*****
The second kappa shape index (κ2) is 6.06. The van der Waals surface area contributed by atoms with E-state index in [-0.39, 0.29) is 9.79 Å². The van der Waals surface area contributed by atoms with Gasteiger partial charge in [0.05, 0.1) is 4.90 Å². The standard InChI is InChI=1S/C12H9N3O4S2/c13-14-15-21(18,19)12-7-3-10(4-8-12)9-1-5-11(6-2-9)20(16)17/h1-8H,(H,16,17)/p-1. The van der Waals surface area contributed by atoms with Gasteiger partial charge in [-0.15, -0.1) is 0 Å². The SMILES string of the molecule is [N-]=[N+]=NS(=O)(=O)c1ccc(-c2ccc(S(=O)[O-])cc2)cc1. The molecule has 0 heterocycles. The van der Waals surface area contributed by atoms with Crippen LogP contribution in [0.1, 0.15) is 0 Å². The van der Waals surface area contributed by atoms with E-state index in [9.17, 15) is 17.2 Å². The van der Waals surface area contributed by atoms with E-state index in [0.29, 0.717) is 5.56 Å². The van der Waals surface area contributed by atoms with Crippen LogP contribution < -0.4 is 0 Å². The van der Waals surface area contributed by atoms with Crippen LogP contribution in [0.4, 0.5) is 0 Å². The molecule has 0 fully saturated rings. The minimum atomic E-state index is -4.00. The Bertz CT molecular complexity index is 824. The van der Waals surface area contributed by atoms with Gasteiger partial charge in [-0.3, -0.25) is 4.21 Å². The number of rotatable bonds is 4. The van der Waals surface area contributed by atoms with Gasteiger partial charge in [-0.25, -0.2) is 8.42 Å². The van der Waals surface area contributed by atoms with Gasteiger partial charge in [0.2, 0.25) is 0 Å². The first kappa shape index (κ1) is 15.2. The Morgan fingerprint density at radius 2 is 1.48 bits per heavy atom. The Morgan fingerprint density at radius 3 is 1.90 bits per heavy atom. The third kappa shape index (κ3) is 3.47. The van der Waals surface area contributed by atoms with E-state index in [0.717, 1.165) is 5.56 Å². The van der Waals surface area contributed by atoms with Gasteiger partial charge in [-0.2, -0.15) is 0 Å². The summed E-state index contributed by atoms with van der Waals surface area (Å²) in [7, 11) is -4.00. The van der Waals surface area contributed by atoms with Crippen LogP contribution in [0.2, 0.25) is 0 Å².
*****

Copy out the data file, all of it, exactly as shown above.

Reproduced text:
The second kappa shape index (κ2) is 6.06. The van der Waals surface area contributed by atoms with E-state index in [-0.39, 0.29) is 9.79 Å². The van der Waals surface area contributed by atoms with Gasteiger partial charge in [0.05, 0.1) is 4.90 Å². The standard InChI is InChI=1S/C12H9N3O4S2/c13-14-15-21(18,19)12-7-3-10(4-8-12)9-1-5-11(6-2-9)20(16)17/h1-8H,(H,16,17)/p-1. The van der Waals surface area contributed by atoms with Gasteiger partial charge in [-0.15, -0.1) is 0 Å². The SMILES string of the molecule is [N-]=[N+]=NS(=O)(=O)c1ccc(-c2ccc(S(=O)[O-])cc2)cc1. The molecule has 0 heterocycles. The van der Waals surface area contributed by atoms with Crippen LogP contribution in [0.1, 0.15) is 0 Å². The van der Waals surface area contributed by atoms with E-state index in [9.17, 15) is 17.2 Å². The van der Waals surface area contributed by atoms with E-state index in [0.29, 0.717) is 5.56 Å². The van der Waals surface area contributed by atoms with Crippen LogP contribution < -0.4 is 0 Å². The van der Waals surface area contributed by atoms with Crippen LogP contribution in [0.4, 0.5) is 0 Å². The molecule has 0 fully saturated rings. The minimum atomic E-state index is -4.00. The Bertz CT molecular complexity index is 824. The van der Waals surface area contributed by atoms with Gasteiger partial charge in [-0.3, -0.25) is 4.21 Å². The number of rotatable bonds is 4. The van der Waals surface area contributed by atoms with Gasteiger partial charge in [-0.25, -0.2) is 8.42 Å². The van der Waals surface area contributed by atoms with Gasteiger partial charge in [0.2, 0.25) is 0 Å². The first kappa shape index (κ1) is 15.2. The Morgan fingerprint density at radius 2 is 1.48 bits per heavy atom. The Morgan fingerprint density at radius 3 is 1.90 bits per heavy atom. The third kappa shape index (κ3) is 3.47. The van der Waals surface area contributed by atoms with E-state index in [0.717, 1.165) is 5.56 Å². The van der Waals surface area contributed by atoms with Gasteiger partial charge in [-0.2, -0.15) is 0 Å². The summed E-state index contributed by atoms with van der Waals surface area (Å²) in [7, 11) is -4.00. The van der Waals surface area contributed by atoms with Crippen LogP contribution in [0.2, 0.25) is 0 Å².